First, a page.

The burden of malnutrition chronically afflicts 171 million children worldwide. This devastating circumstance has lifelong negative consequences such as stunted growth and impaired cognitive development that permanently disable a child’s potential to become a productive adult. One of the underlying reasons why under-nutrition persists is because of the lack of credible and sustained commitment on the part of Pakistan’s to tackle the issue. There is hope that this will change, however, with renewed efforts to end under-nutrition such as investing in lifesaving nutrition interventions for the most vulnerable sections of the population, ensuring appropriate funding and building capacity to deliver those interventions, with a clear focus at the national level.
It is in this context that funding on nutrition needs to be increased in Pakistan’s budgetary allocations. At present nutrition is not treated in the country as an area in itself and is bundled with the health budget, which is a small part of the country’s GDP, in any case. The governance of the nutrition sector remains an under-explored area and nothing is being done in advancing the nutrition agenda though the realization exists at the highest tiers of the present government in Pakistan that it is lack of proper nutrition which is causing stunting and slow growth among the country’s children and most of the adult population is also affected by a lack of healthy nutrition intake.
This is a critical time to understand how governance will work to produce positive results improving the quality of nutrition in the country. The Pakistan government needs to provide money for the improvement of nutrition in federal and budget allocations on the one hand and motivate nutritionists, development professionals, civil society, the private sector, parliamentarians and donors to support the government in sustaining its commitments made in the pre-election political context.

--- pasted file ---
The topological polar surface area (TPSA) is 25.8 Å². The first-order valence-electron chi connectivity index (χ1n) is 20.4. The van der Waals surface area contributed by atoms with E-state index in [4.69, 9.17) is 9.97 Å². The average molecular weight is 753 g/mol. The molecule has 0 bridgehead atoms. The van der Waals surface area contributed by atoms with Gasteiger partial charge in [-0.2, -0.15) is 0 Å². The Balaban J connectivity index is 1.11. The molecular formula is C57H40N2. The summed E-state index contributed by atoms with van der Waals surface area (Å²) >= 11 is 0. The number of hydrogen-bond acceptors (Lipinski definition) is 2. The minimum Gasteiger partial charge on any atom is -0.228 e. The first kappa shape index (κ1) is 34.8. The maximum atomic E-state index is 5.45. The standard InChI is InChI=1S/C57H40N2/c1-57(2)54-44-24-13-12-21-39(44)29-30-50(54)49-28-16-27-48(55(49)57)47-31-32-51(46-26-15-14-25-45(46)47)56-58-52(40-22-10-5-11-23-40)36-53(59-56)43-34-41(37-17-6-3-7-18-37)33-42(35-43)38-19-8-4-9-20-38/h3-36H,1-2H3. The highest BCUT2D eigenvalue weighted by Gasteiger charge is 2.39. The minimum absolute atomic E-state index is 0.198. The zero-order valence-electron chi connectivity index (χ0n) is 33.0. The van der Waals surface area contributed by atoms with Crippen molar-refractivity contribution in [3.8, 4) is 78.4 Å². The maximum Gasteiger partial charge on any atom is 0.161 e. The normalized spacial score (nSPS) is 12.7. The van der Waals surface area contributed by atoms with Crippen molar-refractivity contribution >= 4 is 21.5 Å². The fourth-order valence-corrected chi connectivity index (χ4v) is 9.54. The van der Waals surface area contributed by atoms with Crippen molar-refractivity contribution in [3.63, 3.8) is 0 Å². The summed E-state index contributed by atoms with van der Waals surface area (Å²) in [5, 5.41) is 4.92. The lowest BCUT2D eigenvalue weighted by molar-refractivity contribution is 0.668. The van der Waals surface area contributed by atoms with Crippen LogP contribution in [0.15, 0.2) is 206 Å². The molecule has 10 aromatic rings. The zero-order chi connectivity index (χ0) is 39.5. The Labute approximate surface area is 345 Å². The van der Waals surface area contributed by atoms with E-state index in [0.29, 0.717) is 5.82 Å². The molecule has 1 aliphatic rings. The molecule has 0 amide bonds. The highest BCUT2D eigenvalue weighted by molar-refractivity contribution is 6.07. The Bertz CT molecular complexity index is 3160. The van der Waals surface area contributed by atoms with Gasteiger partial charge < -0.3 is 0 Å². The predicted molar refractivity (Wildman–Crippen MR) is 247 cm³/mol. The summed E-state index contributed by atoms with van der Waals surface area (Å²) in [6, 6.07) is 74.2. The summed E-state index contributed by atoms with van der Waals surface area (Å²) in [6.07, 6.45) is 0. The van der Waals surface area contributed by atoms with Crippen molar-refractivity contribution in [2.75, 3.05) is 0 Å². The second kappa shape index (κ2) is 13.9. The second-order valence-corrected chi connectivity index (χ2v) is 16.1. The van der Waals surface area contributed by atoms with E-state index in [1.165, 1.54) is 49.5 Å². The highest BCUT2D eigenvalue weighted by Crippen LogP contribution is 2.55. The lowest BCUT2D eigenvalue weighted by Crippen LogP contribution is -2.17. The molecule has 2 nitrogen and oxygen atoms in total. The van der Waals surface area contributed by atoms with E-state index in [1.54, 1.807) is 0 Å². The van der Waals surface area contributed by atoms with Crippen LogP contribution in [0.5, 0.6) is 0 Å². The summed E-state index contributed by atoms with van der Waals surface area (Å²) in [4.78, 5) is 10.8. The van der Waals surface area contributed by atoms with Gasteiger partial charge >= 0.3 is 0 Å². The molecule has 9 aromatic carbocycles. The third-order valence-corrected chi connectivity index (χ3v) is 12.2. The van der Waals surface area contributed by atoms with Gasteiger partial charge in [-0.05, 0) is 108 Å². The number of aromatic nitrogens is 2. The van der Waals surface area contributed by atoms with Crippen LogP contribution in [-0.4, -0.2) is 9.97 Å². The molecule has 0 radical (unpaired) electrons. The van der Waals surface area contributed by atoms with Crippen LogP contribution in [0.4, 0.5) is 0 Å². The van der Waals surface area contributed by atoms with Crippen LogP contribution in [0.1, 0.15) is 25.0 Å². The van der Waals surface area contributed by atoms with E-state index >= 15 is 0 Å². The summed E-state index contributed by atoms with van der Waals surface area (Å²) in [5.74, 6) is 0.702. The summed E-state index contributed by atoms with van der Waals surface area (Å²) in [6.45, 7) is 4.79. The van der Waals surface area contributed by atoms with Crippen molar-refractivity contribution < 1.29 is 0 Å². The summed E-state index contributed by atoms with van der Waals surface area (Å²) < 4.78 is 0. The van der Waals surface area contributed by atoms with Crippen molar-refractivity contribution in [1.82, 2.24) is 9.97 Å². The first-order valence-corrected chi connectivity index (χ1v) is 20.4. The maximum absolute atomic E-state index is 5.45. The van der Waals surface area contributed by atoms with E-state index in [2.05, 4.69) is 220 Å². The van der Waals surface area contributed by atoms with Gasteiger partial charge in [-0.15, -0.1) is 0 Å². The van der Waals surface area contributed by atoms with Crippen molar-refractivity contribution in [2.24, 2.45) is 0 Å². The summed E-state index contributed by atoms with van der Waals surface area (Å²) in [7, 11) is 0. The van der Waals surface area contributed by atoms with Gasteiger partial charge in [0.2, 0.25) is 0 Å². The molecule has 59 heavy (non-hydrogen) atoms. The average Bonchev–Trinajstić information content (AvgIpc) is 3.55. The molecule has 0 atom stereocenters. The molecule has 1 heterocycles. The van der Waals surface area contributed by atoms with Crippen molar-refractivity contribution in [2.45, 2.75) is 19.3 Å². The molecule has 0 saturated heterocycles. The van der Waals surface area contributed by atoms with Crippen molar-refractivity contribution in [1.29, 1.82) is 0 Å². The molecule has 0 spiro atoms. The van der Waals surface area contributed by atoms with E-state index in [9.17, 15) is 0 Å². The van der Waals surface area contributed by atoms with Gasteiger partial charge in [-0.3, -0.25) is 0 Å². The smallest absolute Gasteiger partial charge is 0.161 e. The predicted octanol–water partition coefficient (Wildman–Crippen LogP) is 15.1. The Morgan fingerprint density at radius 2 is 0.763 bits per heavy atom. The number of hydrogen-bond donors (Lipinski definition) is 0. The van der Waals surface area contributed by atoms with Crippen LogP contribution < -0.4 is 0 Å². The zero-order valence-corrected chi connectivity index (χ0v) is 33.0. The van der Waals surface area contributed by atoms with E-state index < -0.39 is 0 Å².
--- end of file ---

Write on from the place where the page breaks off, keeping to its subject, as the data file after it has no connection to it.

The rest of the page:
The nutrition sector holds key importance in a developing country like Pakistan. The government needs to demonstrate a clear capacity to improve national nutrition levels and should respond more effectively in attending to the issue of under-nutrition or malnutrition. The governments must coordinate policy interventions to deal with the multiple causes of under-nutrition, such as poor diets, unclean water, insufficient sanitation, illness and poor parental care. This requires diverse approaches across different government sectors, ministries and non-governmental organizations.
The government must also take into account the needs of the most vulnerable sections of the population. Malnutrition is often invisible. It becomes evident only when it becomes highly acute and the consequences on the people then are devastating. To stop this from happening, Pakistan’s civil society needs to be more organized and should be appropriately supported by the media and the private sector.
The need to generate public awareness regarding malnutrition exists at all times and the government must be constantly pressed to take action. It should respond by providing rapid and effective measures to prevent damage from malnutrition. It has been observed that nutrition interventions are most effective when they take place within 1,000 days from conception to age 2. Exclusive breastfeeding – giving only mother’s milk to the baby, not even water- for the first six months of newborn’s life, is essential for full filling the nutritional needs of the child in the crucial early stages of life. It is to this end that nutrition should be treated as a separate and a very important area of attention by all and management of nutrition interventions should be greatly strengthened so that they can directly contribute to the improvement of nutrition outcomes.
What is urgently required from the government is a policy commitment and develop a nutrition policy providing a frame work for fighting rampant malnutrition in the country and ensuring its implementation.
The act of pushing nutrition to the back-burner as merely a part of the national allocation for health is simply not enough.
Spending on nutrition should be a part of Pakistan’s national development strategy. All levels of government should be involved in the formulation of national Nutrition Policy – local, provincial and federal. There should be a coordinated effort for formulation and implementation of nutrition policies. Pakistan should have a clear nutrition agenda which should aim to effectively reduce the burden of malnutrition so that this factor does not hamper the country progress.
It seems, at present there exists in Pakistan a vague notion of the subject of improving nutrition levels. There is a clear absence of ‘concrete political will’, which can translate the national and provincial multi spectral nutrition strategies into effective actions and reach the most vulnerable and effected population segments – adolescents, women and children. The first evidence of this concrete political will can be increased allocation for Nutrition programs.
Written by Muhammad Mansoor Abbas
PR & Communication Specialist
Based in Karachi
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